Greetings from Wisconsin where one day it's snowing and the next we are wearing short sleeves (and my children no longer enjoy having their photo in point here on the left)! I want to talk about promoting your work as an author. I certainly don't have all the answers, but I've been a Blog Tour Manager with WOW! Women on Writing for several years now and I'd like to share some advice about promoting your work and branding yourself. The books I have had the most success promoting have been for those authors who have set some serious ground-work. Authors who have the following:

An Author Page on Facebook
A LinkedIn Account
An Instagram Account
A Twitter Account
A Blog or Website
A Goodreads Author Account
A Goodreads listing of their Book
An Author Profile on Amazon

When an author hires WOW! for a Book Blog Tour, we do quite a bit of behind the scenes work spreading the word about their book. We ask readers to post reviews on blogs, social media, Goodreads, and anywhere they can. We want to shout from the mountain top - we want the world to know about the fabulous book we've had the pleasure of reading. In doing this, we also want to TAG the author on Facebook, Instagram, Twitter, etc... if you aren't there, we can't tag you. This also means readers may not find you. The more places you put yourself and the more ways you promote yourself, the broader your audience will be.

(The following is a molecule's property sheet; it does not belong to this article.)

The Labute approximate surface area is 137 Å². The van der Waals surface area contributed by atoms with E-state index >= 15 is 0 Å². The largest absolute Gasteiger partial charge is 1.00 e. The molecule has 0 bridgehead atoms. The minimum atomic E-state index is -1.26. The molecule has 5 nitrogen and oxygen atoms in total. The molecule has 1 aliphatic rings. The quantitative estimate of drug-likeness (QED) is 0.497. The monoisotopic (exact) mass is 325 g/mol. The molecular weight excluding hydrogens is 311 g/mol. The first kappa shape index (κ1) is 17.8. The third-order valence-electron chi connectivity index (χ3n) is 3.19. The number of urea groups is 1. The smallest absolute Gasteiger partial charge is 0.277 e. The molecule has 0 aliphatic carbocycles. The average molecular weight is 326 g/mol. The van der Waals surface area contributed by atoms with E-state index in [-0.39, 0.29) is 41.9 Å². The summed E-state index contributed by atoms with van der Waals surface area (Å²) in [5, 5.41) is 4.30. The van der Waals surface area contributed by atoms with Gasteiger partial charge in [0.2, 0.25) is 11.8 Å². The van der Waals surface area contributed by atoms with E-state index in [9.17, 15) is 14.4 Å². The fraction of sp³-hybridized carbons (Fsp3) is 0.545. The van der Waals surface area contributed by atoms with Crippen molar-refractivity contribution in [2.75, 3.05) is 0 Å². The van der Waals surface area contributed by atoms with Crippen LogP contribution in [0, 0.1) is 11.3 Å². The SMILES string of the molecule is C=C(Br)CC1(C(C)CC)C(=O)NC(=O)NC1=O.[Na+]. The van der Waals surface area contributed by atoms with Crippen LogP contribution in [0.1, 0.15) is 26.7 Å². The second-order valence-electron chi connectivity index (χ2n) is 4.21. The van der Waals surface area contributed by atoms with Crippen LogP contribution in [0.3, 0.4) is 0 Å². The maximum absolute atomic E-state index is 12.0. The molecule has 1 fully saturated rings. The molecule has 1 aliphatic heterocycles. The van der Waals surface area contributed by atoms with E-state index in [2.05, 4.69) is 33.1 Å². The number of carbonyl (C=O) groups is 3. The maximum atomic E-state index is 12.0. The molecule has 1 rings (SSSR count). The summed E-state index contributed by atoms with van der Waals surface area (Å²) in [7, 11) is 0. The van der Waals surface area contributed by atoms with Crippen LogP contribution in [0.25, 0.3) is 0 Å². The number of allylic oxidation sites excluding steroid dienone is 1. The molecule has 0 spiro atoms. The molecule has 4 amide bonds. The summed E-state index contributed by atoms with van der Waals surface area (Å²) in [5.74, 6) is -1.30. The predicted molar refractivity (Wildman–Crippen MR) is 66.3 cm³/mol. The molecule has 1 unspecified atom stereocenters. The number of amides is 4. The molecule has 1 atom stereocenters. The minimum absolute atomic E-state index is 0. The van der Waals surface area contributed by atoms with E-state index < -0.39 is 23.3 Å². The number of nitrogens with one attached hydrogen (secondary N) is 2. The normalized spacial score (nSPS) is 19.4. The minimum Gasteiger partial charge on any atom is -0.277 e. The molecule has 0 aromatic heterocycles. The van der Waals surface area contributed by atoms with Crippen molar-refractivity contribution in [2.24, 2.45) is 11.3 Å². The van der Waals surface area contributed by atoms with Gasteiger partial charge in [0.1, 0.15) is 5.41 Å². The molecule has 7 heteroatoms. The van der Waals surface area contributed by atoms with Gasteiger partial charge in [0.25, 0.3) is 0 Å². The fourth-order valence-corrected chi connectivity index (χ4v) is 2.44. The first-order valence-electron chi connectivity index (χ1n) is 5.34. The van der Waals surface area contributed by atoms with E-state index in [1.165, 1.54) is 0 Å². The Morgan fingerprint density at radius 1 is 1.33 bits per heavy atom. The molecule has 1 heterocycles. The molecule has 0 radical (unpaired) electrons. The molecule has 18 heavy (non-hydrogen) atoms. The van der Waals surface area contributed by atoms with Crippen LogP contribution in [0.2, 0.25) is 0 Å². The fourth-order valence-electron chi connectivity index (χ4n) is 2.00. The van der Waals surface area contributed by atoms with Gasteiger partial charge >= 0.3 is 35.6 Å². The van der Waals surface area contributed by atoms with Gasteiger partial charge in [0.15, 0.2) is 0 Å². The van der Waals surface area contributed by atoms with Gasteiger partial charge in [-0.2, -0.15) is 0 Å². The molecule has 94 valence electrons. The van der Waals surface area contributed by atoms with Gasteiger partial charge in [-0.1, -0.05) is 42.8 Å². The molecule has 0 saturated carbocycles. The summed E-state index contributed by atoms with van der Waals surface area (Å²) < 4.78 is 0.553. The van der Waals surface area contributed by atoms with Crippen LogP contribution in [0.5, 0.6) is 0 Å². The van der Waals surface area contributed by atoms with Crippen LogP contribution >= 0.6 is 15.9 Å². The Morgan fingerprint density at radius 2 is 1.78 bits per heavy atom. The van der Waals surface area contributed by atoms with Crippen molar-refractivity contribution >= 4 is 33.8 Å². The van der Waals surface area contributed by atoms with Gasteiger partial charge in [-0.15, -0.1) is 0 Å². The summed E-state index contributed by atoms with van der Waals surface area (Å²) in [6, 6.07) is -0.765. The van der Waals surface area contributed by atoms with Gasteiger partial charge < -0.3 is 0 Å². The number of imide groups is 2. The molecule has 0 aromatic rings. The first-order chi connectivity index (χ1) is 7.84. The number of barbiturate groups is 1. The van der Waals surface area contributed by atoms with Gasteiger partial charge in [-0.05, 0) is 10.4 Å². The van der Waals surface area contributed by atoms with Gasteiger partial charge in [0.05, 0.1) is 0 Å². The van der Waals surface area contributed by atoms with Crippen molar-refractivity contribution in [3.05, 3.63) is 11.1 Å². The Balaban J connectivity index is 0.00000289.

It's not impossible to promote a book for an author who is not on social media, but our promotion isn't as far-reaching. I'd strongly suggest either getting yourself out there or hiring someone to do it for you - BEFORE your book is published. You have nothing to lose if you are out there months (or years) before your book is published, but if you wait until people are trying to find you and CAN'T - then there's definitely a potential for lost readers/followers/reviews.